Banks talks 'Top Model,' career


Supermodels come and supermodels go, but few have demonstrated the staying power and business savvy of Tyra Banks. Her stature as an executive producer and chief personality on 100 episodes of the CW's "America's Next Top Model" is merely a small slice of the burgeoning entertainment empire that the 34-year-old Banks is building via her Bankable Prods., which also produces the successful syndicated talk show that she's hosted since 2005.

Recently emblazoned on the cover of Entertainment Weekly beside the headline "Tyra Inc." -- the accompanying story labeled her as "America's Next Top Mogul," with an estimated annual salary of $18 million -- Banks spoke with The Hollywood Reporter's Ray Richmond about what it's like these days to be Tyra Banks.

The Hollywood Reporter:
What happened to turn "Top Model" into not only a genuine hit but a reality genre unto itself?
Tyra Banks: Ken (Mok) and I realized from the start that the characters had to come first. The audience has to be invested. Modeling was only going to be a way into the soap opera. We knew it had to be about the story of the girls from beginning to end.

THR: Were you underestimated as a producer at the start?
Banks: For sure. I was very hands-on from the beginning. I was in that edit bay every single day during the first season. There were people openly doubting my instincts who wound up apologizing.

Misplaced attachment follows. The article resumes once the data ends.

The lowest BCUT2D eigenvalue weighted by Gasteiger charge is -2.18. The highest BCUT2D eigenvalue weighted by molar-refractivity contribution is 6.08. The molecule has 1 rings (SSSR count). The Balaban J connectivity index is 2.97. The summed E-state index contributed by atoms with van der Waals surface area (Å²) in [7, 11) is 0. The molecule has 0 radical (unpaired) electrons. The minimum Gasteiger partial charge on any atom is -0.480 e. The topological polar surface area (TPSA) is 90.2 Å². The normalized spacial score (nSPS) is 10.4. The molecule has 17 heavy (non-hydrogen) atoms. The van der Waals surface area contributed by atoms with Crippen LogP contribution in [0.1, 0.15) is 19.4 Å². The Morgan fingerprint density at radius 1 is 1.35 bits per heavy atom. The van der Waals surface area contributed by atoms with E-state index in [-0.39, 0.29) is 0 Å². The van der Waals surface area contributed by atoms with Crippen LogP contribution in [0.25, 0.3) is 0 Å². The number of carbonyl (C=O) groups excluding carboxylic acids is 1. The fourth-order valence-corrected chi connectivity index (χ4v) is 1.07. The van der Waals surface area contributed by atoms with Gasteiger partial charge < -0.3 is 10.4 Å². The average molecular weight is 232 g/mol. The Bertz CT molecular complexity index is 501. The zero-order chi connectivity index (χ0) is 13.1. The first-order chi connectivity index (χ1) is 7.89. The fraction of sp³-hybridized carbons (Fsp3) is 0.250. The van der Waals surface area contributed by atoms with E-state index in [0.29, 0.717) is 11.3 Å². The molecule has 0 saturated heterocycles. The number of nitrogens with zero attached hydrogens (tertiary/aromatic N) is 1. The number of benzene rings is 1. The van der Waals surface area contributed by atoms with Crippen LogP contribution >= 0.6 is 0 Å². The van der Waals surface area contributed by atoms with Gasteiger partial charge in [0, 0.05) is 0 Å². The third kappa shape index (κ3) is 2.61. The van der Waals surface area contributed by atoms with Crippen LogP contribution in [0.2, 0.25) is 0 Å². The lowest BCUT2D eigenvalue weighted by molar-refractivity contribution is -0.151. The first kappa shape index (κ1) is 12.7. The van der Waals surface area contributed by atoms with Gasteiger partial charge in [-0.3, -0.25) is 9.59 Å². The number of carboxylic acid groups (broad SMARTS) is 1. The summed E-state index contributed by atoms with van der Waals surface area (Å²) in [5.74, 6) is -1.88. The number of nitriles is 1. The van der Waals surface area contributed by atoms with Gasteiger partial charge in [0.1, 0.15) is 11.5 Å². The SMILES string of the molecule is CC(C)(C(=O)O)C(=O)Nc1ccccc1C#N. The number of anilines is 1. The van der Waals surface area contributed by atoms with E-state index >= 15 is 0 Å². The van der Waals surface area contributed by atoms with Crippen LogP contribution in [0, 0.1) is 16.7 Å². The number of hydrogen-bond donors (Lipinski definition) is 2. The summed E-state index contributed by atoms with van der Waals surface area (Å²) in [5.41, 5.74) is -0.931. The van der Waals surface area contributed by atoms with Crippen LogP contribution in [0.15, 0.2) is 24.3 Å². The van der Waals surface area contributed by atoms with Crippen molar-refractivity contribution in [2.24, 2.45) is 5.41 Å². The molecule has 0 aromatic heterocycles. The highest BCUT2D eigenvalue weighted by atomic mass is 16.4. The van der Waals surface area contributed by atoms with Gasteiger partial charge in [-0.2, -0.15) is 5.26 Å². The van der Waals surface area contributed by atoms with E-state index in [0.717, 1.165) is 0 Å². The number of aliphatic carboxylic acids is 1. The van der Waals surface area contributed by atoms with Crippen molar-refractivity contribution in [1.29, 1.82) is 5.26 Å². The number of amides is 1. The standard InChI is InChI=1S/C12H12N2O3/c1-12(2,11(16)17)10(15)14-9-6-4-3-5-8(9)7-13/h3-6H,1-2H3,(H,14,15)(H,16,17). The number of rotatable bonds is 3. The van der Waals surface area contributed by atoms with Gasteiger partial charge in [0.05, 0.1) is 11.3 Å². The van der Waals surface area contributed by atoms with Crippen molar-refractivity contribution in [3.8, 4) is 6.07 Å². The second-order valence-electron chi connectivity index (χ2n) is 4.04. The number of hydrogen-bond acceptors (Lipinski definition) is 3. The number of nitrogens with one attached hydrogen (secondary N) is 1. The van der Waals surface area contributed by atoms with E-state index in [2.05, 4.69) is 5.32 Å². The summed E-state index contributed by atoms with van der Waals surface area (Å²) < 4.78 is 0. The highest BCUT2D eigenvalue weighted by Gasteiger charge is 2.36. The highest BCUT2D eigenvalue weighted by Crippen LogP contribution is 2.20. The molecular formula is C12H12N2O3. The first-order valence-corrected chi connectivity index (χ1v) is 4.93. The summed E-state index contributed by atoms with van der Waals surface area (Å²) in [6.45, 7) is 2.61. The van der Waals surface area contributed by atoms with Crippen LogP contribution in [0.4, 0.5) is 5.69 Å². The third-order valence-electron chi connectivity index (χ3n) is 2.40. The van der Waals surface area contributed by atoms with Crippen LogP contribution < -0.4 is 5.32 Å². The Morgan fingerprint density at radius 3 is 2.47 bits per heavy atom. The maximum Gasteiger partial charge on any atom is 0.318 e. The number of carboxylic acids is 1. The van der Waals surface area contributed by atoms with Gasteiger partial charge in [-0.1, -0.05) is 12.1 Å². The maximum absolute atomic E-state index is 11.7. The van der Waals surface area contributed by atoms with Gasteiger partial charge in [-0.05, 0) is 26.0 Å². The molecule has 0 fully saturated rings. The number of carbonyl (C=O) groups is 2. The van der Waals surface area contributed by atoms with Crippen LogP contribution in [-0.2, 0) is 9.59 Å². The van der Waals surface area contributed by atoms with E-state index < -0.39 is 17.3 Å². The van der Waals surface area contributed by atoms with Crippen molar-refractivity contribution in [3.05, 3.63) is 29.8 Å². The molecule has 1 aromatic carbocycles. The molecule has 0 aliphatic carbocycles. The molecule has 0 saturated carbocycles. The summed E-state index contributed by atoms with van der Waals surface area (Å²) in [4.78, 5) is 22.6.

THR: What made you think that a world as foreign to the masses as modeling could connect to the television mainstream?
Banks: I understood that people really had no idea of what went into modeling, how it was without skill and all dependent on beauty. And nothing could be further from the truth. It's so much more than winning the genetic lottery. You have to be smart, carry yourself with confidence, work at it. When we pitched the show to UPN, the message was to make the concept surround debatable beauty. We wanted to make the girls at home say, "Hey, I'm not so bad. Her teeth are a little off, and she's considered gorgeous?"

THR: Are you looking to expand out of the modeling world entirely as you move into moguldom?
Banks: It's hard to say right now. But I take what I do on "Top Model" and my connection to modeling very seriously. I look at what Cindy Crawford did in bringing business to modeling and giving it a smart image. She's been a mentor and a role model for me, and it empowers me in how I'm moving forward with my career. It means a lot to me that I've been able to show modeling as more than just a fantasy world. But there's always a lot of pressure to deliver the next thing. That's what I'm finding right now.